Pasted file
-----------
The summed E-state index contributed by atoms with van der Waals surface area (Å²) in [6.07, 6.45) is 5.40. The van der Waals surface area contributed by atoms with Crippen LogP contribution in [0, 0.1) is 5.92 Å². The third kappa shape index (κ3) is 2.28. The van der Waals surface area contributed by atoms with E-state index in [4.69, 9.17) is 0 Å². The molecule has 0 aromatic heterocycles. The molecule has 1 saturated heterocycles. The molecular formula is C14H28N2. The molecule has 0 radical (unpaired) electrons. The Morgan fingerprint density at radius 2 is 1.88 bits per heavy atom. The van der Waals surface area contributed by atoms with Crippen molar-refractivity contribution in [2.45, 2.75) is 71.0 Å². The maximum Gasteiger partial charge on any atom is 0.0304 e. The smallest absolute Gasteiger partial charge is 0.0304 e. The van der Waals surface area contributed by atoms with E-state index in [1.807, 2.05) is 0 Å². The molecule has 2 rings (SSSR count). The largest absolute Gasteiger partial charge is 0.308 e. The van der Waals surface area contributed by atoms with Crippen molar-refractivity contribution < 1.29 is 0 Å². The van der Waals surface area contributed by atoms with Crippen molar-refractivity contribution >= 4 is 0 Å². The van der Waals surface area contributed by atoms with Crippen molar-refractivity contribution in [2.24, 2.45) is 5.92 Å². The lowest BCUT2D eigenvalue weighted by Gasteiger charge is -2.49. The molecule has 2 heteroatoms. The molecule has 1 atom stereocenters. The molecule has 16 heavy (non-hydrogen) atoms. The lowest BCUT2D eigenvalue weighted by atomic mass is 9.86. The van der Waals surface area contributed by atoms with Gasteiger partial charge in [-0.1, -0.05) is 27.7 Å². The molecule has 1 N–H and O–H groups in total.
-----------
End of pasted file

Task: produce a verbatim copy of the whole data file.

The summed E-state index contributed by atoms with van der Waals surface area (Å²) in [6.07, 6.45) is 5.40. The van der Waals surface area contributed by atoms with Crippen LogP contribution in [0, 0.1) is 5.92 Å². The third kappa shape index (κ3) is 2.28. The van der Waals surface area contributed by atoms with E-state index in [4.69, 9.17) is 0 Å². The molecule has 0 aromatic heterocycles. The molecule has 1 saturated heterocycles. The molecular formula is C14H28N2. The molecule has 0 radical (unpaired) electrons. The Morgan fingerprint density at radius 2 is 1.88 bits per heavy atom. The van der Waals surface area contributed by atoms with Crippen molar-refractivity contribution in [2.45, 2.75) is 71.0 Å². The maximum Gasteiger partial charge on any atom is 0.0304 e. The smallest absolute Gasteiger partial charge is 0.0304 e. The van der Waals surface area contributed by atoms with E-state index in [1.807, 2.05) is 0 Å². The molecule has 2 rings (SSSR count). The largest absolute Gasteiger partial charge is 0.308 e. The van der Waals surface area contributed by atoms with Crippen molar-refractivity contribution < 1.29 is 0 Å². The van der Waals surface area contributed by atoms with Crippen molar-refractivity contribution >= 4 is 0 Å². The van der Waals surface area contributed by atoms with Crippen molar-refractivity contribution in [2.24, 2.45) is 5.92 Å². The lowest BCUT2D eigenvalue weighted by Gasteiger charge is -2.49. The molecule has 2 heteroatoms. The molecule has 1 atom stereocenters. The molecule has 16 heavy (non-hydrogen) atoms. The lowest BCUT2D eigenvalue weighted by atomic mass is 9.86. The van der Waals surface area contributed by atoms with Gasteiger partial charge in [-0.1, -0.05) is 27.7 Å². The molecule has 1 N–H and O–H groups in total.